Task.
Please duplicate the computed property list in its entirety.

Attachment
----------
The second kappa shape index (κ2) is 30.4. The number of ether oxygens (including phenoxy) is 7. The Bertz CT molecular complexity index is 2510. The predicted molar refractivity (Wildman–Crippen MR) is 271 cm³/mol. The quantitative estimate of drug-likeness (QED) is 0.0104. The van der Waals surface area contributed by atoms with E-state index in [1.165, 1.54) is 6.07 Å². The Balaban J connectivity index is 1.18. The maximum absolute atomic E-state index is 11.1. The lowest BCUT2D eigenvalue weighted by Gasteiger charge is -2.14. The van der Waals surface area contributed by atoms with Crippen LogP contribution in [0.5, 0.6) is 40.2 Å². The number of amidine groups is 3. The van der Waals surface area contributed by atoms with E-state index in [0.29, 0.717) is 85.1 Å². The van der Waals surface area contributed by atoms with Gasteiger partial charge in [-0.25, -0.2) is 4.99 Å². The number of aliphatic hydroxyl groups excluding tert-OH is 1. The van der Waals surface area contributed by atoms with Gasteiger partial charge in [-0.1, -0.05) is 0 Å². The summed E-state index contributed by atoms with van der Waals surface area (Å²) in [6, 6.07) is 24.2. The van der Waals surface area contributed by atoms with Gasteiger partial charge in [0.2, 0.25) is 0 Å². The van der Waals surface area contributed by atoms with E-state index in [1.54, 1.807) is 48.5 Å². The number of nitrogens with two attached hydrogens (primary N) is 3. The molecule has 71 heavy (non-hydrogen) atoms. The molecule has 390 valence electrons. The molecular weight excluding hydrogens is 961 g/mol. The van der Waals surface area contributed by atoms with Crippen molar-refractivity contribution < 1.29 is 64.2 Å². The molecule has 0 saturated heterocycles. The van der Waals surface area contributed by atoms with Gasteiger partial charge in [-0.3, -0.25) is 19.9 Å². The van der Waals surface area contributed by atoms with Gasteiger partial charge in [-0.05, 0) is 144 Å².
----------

The second kappa shape index (κ2) is 30.4. The number of ether oxygens (including phenoxy) is 7. The Bertz CT molecular complexity index is 2510. The predicted molar refractivity (Wildman–Crippen MR) is 271 cm³/mol. The quantitative estimate of drug-likeness (QED) is 0.0104. The van der Waals surface area contributed by atoms with E-state index in [1.165, 1.54) is 6.07 Å². The Balaban J connectivity index is 1.18. The maximum absolute atomic E-state index is 11.1. The lowest BCUT2D eigenvalue weighted by Gasteiger charge is -2.14. The van der Waals surface area contributed by atoms with Crippen LogP contribution in [0.5, 0.6) is 40.2 Å². The number of amidine groups is 3. The van der Waals surface area contributed by atoms with E-state index in [0.29, 0.717) is 85.1 Å². The van der Waals surface area contributed by atoms with Gasteiger partial charge in [-0.25, -0.2) is 4.99 Å². The number of aliphatic hydroxyl groups excluding tert-OH is 1. The van der Waals surface area contributed by atoms with Gasteiger partial charge in [-0.1, -0.05) is 0 Å². The summed E-state index contributed by atoms with van der Waals surface area (Å²) in [6, 6.07) is 24.2. The van der Waals surface area contributed by atoms with Gasteiger partial charge in [0.2, 0.25) is 0 Å². The van der Waals surface area contributed by atoms with E-state index in [1.54, 1.807) is 48.5 Å². The number of nitrogens with two attached hydrogens (primary N) is 3. The molecule has 71 heavy (non-hydrogen) atoms. The molecule has 390 valence electrons. The molecular weight excluding hydrogens is 961 g/mol. The van der Waals surface area contributed by atoms with Crippen molar-refractivity contribution < 1.29 is 64.2 Å². The molecule has 0 saturated heterocycles. The van der Waals surface area contributed by atoms with Gasteiger partial charge in [-0.3, -0.25) is 19.9 Å². The van der Waals surface area contributed by atoms with Gasteiger partial charge in [-0.05, 0) is 144 Å².